Talk like an Egyptian

By Letts, Quentin | The Spectator, February 5, 2011 | Go to article overview

Talk like an Egyptian


Letts, Quentin, The Spectator


How to become an expert in time for your dinner party

Few of us understand what is going on at the dusty end of the Med. There may be a few chinstrokers who cup, in their wizened palms, a concise comprehension of the Cairo crisis - see pages 14 to 18 - but the rest of us struggle for something to say.

Vivid reporting has been sparse. The Today programme produced an English-speaking dentist in Cairo but he let the side down by saying, before Thought for the Day , how 'pissed off' the protesters were. Use some of your mouthwash, mister! The Times resorted to a photograph of Omar Sharif. On Monday Penelope Keith was wheeled out on Radio 4 to describe how the protestors were sitting in deck chairs, holding earnest discussions about mathematical problems. We were then told it wasn't Penelope, after all, but some Egyptian intellectual. A member of the Cairo branch of the Old Roedeanians, by the sound of her.

Otherwise it has been 'now we go live to Cairo' two-ways with world-weary Jeremy Bowen. At the long table of the Savile club in Mayfair the other night, the subject of Egypt arose. Silence fell and members glumly started prodding their Welsh rarebits, unable to summon a gambit. Given that one of the Savile's late members was Stephen Potter, author of Gamesmanship , how can one bluff one's way through this Egypt carry-on? How, at a dinner party, can you affect a veneer of specialist knowledge? Some tips:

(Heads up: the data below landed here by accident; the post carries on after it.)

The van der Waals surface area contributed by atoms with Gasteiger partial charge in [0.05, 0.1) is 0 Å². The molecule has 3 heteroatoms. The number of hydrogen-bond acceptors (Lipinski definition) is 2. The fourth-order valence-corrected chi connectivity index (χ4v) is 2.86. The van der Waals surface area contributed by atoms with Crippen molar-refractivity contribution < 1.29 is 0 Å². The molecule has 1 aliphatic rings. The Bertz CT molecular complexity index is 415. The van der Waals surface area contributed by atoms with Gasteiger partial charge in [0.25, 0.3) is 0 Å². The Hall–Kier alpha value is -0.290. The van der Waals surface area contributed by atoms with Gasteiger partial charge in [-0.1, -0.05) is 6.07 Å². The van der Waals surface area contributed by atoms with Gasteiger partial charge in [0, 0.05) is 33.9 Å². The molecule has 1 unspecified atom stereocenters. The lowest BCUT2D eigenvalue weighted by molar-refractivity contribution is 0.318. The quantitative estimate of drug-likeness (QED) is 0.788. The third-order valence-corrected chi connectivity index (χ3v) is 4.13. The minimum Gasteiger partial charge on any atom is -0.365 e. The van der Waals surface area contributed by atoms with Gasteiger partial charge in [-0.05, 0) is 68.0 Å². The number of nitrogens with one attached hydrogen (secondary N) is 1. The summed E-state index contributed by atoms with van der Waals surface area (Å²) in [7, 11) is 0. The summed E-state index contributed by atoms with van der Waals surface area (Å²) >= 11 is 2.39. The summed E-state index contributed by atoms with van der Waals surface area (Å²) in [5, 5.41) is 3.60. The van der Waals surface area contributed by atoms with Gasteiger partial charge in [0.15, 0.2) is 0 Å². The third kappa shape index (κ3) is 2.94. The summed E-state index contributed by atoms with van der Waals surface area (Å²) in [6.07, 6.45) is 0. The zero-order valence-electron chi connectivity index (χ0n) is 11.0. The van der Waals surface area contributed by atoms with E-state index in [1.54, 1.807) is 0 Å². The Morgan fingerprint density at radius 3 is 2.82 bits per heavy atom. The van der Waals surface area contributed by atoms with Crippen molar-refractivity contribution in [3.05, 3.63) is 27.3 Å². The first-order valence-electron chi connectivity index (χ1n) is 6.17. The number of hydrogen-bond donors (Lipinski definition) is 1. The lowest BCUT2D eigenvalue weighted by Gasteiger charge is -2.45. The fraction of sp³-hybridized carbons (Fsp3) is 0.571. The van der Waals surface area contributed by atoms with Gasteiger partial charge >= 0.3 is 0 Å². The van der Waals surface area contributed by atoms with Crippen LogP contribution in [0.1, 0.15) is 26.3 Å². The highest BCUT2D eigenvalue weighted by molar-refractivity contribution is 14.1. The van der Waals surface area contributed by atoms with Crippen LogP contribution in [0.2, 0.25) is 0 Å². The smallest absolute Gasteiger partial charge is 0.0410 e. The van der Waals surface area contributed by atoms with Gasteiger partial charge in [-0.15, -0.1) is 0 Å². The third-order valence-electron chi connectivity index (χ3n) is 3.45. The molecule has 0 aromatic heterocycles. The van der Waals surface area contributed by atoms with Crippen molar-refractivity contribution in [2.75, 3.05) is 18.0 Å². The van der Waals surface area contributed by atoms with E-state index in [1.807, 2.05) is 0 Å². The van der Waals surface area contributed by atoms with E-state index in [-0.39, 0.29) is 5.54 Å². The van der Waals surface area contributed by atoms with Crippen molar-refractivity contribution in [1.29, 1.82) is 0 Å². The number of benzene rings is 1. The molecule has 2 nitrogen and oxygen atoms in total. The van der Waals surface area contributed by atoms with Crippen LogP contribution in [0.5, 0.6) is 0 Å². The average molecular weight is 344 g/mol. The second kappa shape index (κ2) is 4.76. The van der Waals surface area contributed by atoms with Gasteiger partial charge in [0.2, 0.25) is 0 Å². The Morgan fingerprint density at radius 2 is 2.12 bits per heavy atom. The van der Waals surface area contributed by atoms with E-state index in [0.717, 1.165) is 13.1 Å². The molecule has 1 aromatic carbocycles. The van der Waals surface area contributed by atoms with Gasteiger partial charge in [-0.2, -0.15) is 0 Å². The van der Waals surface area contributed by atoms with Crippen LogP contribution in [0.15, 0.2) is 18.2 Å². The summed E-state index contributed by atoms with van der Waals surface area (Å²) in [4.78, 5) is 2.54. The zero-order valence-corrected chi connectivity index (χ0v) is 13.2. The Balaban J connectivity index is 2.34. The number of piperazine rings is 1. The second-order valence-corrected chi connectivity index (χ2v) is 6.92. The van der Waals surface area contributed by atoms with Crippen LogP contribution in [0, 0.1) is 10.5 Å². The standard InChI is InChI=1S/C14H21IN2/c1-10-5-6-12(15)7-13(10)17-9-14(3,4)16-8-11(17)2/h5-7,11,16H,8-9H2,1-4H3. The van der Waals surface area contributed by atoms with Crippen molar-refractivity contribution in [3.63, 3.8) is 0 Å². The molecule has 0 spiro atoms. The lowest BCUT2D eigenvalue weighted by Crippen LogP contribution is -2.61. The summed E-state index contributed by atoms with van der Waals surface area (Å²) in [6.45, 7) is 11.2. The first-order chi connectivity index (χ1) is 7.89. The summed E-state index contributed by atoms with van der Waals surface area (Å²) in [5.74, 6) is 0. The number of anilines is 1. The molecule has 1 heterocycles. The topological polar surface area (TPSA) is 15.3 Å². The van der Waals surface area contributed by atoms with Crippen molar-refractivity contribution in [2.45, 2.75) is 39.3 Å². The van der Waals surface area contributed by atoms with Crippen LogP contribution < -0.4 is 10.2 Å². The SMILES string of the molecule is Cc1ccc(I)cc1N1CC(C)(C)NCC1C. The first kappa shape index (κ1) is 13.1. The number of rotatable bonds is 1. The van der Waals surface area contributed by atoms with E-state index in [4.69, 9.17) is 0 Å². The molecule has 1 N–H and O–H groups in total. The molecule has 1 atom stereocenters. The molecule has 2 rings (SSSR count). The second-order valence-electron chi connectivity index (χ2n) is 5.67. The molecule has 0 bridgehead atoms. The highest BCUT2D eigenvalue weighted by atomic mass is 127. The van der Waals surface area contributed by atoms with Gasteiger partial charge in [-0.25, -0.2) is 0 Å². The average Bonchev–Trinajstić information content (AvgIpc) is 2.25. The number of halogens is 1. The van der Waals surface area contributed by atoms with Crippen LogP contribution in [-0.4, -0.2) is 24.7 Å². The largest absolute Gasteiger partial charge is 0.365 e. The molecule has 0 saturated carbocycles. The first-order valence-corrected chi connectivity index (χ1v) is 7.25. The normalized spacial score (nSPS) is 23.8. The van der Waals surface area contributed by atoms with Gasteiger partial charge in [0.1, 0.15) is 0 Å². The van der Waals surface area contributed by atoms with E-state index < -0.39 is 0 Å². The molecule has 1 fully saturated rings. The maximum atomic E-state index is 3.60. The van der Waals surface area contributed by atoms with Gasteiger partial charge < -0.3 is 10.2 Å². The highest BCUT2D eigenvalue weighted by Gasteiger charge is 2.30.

1. Tahrir Square Base camp for bluffers.

'EGYPT CRISIS' flashes up on the 24-hour news network screens and the dollybird presenters narrow their eyelashes. Until a week ago, none of them had heard of Tahrir Square.

Now they coat its name with artful significance. You need to do the same. Try applying a horse-cough noise to the 'h' of Tahrir. That always impresses them.

2. The Arab streets In the first week it was enough to devise some spurious Egyptian motto such as 'He who controls Tahrir Square, controls Cairo' but with the story moving fast, this ploy needs upgrading. Ask your interlocutor, 'Is there any news from Salah Salem?' or 'Do you think they can take El Mui'z Street?'

Truly ambitious bluffers may wish to give the latter its full name - 'El Mui'z Li Din Allah' - but this should not be attempted after the first bottle of Valpolicella.

3. The Egyptian army Fertile ground for Cairo bores. Preliminary phrases to deploy may include 'The key to all this is the army', 'The Pentagon will have been in close touch with the generals', and 'He went to Sandhurst, you know'. …

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